Attorney General (AG) Kalekeni Kaphale on Thursday objected to the line of questioning by lawyers for the first petitioner Saulos Chilima to witness Mirriam Gwalidi during a friendly re-examination, saying it was soliciting opinion.
Gwalidi, who supported Chilima’s petition to have the results nullified and an order for a rerun, had taken to the witness box for re-examination from one of Chilima’s lawyers Bright Theu.
As Theu asked Gwalidi to state the irregularities which impacted on the vote results, Kaphale told the court it was improper to ask the witness questions that solicit opinions.
Kaphale, representing Malawi Electoral Commission (MEC), second respondent in the case, indicated that the court had already stopped lawyers during cross-examination the line of questioning that seeks opinions as answers.
Not too amused with the questions, Attorney General queried if allowing such re-examination the Constitutional Court was “shifting goal posts.”
But Justice Ivy Kamanga said: “It’s not an issue of shifting the goal posts.”
She insisted: “We are not shifting the goal posts.”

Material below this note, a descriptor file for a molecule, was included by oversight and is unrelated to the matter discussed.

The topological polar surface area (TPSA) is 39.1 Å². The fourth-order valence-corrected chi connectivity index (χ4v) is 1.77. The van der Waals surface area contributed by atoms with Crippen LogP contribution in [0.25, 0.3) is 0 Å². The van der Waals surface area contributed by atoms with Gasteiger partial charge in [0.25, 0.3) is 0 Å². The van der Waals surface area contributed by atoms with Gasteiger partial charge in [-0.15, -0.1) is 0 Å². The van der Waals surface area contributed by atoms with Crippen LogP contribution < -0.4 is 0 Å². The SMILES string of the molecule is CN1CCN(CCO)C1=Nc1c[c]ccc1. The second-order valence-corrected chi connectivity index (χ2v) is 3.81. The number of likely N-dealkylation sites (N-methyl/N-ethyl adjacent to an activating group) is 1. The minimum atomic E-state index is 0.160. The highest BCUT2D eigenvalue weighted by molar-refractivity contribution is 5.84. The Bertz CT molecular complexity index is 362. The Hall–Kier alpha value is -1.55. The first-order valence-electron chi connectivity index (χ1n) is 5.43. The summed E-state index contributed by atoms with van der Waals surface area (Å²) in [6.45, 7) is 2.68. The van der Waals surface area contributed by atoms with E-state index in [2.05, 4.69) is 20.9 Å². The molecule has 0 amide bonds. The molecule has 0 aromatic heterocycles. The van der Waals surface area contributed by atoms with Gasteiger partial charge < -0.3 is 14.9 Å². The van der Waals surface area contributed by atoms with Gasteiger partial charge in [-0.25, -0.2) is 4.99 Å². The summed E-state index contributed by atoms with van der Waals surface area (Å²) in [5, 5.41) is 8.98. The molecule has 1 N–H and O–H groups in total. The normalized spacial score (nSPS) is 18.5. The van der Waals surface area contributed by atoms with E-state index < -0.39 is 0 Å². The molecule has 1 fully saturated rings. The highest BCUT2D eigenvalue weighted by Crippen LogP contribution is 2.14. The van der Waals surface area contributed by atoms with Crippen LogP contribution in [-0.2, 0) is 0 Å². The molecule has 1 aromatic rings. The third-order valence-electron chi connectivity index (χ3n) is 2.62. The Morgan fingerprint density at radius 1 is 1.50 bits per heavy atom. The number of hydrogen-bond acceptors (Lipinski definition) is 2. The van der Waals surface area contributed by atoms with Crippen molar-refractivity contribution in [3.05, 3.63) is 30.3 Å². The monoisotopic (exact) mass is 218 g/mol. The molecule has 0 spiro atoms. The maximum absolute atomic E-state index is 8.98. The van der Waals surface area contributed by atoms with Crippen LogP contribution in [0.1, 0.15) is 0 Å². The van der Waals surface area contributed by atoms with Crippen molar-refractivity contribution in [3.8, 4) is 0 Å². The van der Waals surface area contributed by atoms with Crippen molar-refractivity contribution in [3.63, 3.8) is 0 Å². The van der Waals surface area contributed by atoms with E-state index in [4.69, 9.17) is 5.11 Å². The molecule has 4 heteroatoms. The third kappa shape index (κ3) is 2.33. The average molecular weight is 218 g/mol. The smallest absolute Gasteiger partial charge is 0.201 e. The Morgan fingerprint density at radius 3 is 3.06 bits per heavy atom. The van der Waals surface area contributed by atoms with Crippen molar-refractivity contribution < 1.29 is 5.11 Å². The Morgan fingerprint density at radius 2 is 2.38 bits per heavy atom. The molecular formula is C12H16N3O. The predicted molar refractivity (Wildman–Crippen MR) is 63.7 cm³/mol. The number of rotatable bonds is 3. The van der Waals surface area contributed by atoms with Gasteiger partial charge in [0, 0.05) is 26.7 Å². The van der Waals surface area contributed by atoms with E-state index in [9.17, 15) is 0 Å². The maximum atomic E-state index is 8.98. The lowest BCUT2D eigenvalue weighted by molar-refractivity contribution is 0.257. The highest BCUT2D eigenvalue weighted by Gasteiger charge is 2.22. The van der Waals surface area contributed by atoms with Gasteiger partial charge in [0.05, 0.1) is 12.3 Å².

Theu was then asked to ensure his questions are not soliciting opinions.
And after continue re-examination, Gwalidi remained steadfast that the results in the elections were altered by governing Democratic Progressive Party (DPP) monitors with presiding officers for MEC.
President Peter Mutharika, who was declared winner of the May 21 presidential race by MEC, is the first respondent and the electoral body is the second respondent.
Kaphale, joined by other lawyers, is representing MEC, being government’s chief legal adviser.
During the earlier proceeding, Chilima’s lawyers told the court that MEC failed to discharge its duty and it should, therefore, be considered that no election that could duly elect a president of Malawi under Presidential and Parliamentary Act (PPA) was conducted.
The petitioners, Chilima and Malawi Congress Party (MCP) contend that Mutharika “won a fraudulent election” fraught with irregularities, including alleged tampering with election results sheets through correction fluid, popularly known as Tippex.
The two petitioners are arguing that the tripartite elections lacked credibility and must be declared null and void. The petitioners, in the case being covered live by some local broadcasters, contend that Mutharika “won a fraudulent election” fraught with irregularities, including use of correction fluid and being found in possession of results sheets at home.Follow and Subscribe Nyasa TV :